What’s The Next Eye-Popping Milestone For YouTube?

Whats The Next Eye Popping Milestone For YouTube?

YouTube shocked the world last year with the reveal that they were regularly serving up 2 billion video views per day, with over 35 hours of video being uploaded every minute. As stunning as those numbers were at the time, YouTube wasn't shy about setting their next milestone, which they said was 48 hours of video being uploaded every minute. And now that they've hit that milestone, I'm curious what the next one will be.

48 hours of video is now being uploaded by YouTube users every minute—it doesn't matter if that number is tough to believe or get our heads around, because it doesn't change it one bit. It's a 100% increase over the previous year's number. That is a staggering amount of video, and only further proves my earlier point that we can never hope to get through all the raw video coming through the pipeline.

By continuing to release these mind-boggling stats, YouTube is really only serving to prove the case for curation. Which, in many cases, is being done by third-party sites. Not that YouTube cares who does the curating as long as their videos are being emebedded and watched.

So what's next? What mark have they set for their next milestone? 64 hours of video every minute? 4 billion video views per day? Sure… those goals make sense, considering the trajectory they're on. But maybe they're shooting for something even bigger than that? Maybe it's time for some blatant speculation?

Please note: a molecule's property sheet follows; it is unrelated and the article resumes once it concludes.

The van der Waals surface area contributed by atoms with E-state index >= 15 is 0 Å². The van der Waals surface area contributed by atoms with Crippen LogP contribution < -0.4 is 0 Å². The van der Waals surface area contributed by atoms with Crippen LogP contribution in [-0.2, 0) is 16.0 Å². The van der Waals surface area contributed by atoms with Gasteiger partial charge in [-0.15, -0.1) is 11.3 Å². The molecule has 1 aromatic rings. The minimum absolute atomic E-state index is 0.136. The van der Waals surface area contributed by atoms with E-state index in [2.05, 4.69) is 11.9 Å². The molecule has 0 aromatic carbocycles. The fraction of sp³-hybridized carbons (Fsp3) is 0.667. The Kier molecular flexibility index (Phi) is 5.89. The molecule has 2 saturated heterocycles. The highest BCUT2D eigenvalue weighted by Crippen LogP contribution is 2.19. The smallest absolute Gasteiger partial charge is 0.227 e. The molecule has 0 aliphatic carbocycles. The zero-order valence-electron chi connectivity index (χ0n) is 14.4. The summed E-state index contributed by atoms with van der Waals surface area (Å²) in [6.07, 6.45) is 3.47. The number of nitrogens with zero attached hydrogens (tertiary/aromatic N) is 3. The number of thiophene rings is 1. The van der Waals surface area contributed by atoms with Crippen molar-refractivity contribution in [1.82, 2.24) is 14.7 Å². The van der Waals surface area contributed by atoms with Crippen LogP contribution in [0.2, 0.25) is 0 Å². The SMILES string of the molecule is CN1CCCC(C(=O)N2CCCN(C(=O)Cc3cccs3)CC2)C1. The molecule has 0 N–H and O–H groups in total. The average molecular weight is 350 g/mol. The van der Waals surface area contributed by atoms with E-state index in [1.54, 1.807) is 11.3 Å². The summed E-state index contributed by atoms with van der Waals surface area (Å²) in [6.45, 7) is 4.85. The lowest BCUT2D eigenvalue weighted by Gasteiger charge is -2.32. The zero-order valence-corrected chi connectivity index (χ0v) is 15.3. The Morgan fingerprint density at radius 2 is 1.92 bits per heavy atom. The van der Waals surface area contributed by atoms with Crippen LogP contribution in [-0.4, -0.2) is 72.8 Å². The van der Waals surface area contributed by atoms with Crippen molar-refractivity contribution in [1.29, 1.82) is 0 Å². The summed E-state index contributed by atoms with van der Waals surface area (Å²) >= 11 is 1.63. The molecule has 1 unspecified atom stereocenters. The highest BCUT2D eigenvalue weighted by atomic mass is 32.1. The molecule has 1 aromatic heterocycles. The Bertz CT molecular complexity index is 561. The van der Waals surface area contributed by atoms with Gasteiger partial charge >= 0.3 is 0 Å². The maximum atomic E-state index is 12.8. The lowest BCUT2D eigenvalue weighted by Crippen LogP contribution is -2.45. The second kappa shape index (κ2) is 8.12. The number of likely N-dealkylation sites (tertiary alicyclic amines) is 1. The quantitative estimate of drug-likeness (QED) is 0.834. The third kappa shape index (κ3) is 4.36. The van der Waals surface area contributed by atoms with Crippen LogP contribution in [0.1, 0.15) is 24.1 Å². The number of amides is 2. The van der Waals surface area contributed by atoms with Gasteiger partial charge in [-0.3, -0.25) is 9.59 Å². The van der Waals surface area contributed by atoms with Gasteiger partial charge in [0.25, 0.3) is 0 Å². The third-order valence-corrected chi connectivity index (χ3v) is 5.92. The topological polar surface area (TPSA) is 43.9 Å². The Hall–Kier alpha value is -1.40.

Views Matter More Than Uploads

There's going to come a time, quite naturally, I think, when YouTube stops trumpeting the raw upload statistics. Part of the reason is what I touched on above: they're really only hurting themselves on some counts by quoting those stats… serving only to point out how impossible it is for anyone to make it through that volume of content.

The other reason this stat will get devalued by YouTube over time is that they simply care more about the viewers than the uploaders at this point. Views are where the advertising comes into play–how YouTube makes it's revenue. That's why you're seeing them edge more and more into video rentals by boosting content deals with studios and talking up the service. They're trying to get more total eyeballs–for longer periods of time–so they can make more ad revenue. It's not rocket science.

Which is not to say YouTube is going to abandon uploaders and content creators. But of the millions of customers they have, only a precious few upload content that actually gets a lot of views… and they turn into official Partners.

Whether or not they'll say so publicly, they're more interested in the 3 billion views per day than the 48 hours of uploads. It's just common sense. Plus, they're making moves like hiring former Netflix executives and tapping them to help turn a profit with YouTube's rental service.

It's just basic math. Look at someone like Freddie Wong, who is one of the most successful YouTube video creators around. Each of his weekly videos averages a couple million views. Because he brings so much traffic to YouTube, they made him a partner and share in the revenue. But for all the good things Freddie is doing, just one look at how his audience compares to, say, Justin Beiber's or Lady Gaga's… and it pales in comparison.